They're both fantastic products that thoroughly bond to the chain so they last multiple rides and run very quietly. If I was forced to split hairs I'd say that, after a couple of rides, the WT-1 does run a bit cleaner and is easier to wipe down and it's also quieter on the first application. The Pro-X absolutely outlasts anything else I've used and it also dampens noise nicely, especially after a couple of applications. As mentioned, both products adhere very well to metal so they last multiple rides and don't wash off easily. In my mind using less, and not having to hit my drivetrain with a degreaser regularly, is a win for the products and the method.
Now, my recommendations aside, if you're taking the time to lube your drivetrain using something similar to this more persnickety method and using a different chain lube I'd be interested to know the what and why!
Since Toucan makes this sound like some kind of herculean labour, I decided to wind him up a bit by having my six-year-old demonstrate the entire process while I drink a beer.
The good news, for those that don't have tiny mechanics, is that this process can always involve a beer, or coffee, or some downtime reading, or whatever you'd like since it's best–practice to pause between the application of the chain lube and the final wipe. I mean, you can certainly also fold some laundry or put away the dishes if you're feeling very efficient, but I think lubing a chain is a great excuse for some you-time.
Anyways, this process isn't all that more complicated than a messy squidifying but I do recommend doing it the night before a ride, rather than as you're rushing out the door, so there is some pre-planning involved.
Step 1. Wipe chain thoroughly with a clean, dry, cloth.
Step 2. Oil the chain one drop, on one roller, at a time.
Step 2a. Yep, still doing it.
Step 2b. This step is for all you high-pivot bike buyers with the extra chainlinks. Keep going.
Step 3. Backpedal. Backpedal for days. Or, at least 20 complete rotations.
Step 4. Chill the heck out. Give it a good 10, maybe 20 minutes. Whatever you need.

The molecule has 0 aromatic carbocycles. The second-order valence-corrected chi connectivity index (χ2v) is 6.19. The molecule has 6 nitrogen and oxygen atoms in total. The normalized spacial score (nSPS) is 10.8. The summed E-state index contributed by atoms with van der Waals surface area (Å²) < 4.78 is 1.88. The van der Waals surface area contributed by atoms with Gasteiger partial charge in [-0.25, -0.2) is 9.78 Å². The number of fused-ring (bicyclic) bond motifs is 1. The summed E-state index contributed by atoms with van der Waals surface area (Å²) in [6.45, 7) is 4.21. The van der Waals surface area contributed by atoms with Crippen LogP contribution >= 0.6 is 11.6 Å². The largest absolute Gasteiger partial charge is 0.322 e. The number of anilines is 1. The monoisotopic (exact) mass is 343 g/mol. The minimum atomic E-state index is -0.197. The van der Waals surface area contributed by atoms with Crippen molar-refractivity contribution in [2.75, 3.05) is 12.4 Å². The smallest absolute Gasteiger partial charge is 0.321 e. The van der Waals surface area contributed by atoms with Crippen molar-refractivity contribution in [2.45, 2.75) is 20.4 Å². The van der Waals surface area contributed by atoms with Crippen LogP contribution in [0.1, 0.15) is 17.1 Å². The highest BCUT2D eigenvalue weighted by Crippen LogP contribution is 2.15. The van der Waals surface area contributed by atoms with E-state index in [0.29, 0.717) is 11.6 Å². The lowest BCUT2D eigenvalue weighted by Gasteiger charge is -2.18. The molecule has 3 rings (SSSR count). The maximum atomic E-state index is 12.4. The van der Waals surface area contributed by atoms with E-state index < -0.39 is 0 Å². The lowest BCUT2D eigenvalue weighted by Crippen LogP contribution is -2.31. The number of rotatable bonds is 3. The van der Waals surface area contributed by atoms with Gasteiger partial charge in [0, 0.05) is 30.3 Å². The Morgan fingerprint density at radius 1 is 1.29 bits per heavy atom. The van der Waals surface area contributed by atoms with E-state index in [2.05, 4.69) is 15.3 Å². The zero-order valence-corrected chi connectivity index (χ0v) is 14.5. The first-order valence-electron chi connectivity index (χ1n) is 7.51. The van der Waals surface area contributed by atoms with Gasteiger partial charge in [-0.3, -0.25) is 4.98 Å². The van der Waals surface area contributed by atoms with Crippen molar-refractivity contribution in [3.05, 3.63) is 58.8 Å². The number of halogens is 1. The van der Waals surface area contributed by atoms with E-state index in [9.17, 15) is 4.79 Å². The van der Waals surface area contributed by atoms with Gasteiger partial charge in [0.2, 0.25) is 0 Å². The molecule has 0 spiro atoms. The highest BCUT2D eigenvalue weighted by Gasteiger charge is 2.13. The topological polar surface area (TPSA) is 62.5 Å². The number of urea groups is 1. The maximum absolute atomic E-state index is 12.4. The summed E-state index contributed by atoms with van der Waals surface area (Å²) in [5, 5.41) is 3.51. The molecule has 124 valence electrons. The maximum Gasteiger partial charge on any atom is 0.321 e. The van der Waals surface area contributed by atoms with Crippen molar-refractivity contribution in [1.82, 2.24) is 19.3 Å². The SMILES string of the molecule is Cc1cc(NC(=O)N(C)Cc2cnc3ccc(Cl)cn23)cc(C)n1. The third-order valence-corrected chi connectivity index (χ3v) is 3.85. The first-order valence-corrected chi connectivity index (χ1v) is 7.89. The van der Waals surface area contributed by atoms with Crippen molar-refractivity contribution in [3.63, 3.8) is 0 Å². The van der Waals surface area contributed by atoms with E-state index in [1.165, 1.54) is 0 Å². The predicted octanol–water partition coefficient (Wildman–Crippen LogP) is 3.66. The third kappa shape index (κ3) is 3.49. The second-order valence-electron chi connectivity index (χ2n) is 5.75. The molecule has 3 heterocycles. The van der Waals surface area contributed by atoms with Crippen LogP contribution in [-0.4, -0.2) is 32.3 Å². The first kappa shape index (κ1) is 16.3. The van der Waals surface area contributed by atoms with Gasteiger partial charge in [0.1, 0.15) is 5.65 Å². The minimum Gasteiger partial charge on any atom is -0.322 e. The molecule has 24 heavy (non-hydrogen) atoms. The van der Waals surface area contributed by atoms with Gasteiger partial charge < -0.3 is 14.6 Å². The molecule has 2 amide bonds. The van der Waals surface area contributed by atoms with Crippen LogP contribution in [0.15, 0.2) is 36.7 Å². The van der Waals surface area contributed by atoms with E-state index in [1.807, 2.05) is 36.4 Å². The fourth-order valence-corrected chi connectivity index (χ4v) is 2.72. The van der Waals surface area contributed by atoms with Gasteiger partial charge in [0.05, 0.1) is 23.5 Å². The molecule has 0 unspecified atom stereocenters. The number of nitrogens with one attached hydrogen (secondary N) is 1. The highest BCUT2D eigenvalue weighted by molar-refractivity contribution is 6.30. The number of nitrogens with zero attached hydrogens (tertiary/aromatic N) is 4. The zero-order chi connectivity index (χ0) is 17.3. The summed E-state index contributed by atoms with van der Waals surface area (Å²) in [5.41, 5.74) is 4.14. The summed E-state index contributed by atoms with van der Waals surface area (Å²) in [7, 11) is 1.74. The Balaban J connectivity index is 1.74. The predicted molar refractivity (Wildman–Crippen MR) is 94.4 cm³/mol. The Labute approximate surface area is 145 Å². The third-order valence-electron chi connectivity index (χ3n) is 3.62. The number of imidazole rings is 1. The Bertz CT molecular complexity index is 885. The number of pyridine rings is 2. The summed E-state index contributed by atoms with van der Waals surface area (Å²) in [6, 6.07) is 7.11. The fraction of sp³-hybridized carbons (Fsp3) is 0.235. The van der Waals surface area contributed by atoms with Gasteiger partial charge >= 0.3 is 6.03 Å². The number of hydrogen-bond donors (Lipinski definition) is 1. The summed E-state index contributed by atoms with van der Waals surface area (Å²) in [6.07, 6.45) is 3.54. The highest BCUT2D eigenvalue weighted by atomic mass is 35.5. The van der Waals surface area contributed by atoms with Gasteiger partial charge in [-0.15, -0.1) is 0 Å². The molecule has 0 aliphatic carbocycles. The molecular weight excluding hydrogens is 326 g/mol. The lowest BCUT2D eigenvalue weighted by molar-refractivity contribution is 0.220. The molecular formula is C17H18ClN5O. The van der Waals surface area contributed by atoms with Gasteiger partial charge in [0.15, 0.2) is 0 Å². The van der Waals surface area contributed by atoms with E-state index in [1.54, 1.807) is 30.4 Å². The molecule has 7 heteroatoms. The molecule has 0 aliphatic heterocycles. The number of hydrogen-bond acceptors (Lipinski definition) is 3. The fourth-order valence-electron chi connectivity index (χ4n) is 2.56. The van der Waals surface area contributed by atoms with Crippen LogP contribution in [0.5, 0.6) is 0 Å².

Step 5. Wipe down the chain again.
These top-end chain lubes are going to draw crap out of the chain pivots, and replace it with lubricant, which is part of how they make the chain so much quieter. Wolf Tooth talks about the detergent in their lube and in the case of the Dumonde Tech, it just does. It also means that my chain always looks extra dirty the first ride after an application. I just wipe it down.
I also try to wipe it down quickly after every ride. Then I cycle the chain and listen.
Wolf Tooth says to re-lube at minimum every 643.75 kilometers of riding but firstly I don't keep track and secondly, Shore kilometers are hard kilometers all year round. As such, I use Dumonde Tech's methodology for knowing when to lube the chain: "Sound. Not distance, weather condition or time." It's always obvious when I'm due for some fresh oil and in the meantime, it keeps my drivetrain much cleaner and my wallet fatter not superfluously coating my bike in liquid gold.
In addition to my quest for beautiful chain lines, taking my time when I lubricate my drivetrain keeps everything running much cleaner and for much longer. I doubt it really takes me any more time per hour riding than the Squidulous Toucan method, but even if it does, if you invest the time, a couple of times, I know that you - gentle mountain bicycle connoisseur that you are - are going to thrilled with the results.
Give that Sedulous Drew-Bob lube-job a shot! These days it may be the thing that saves the only chain you've got.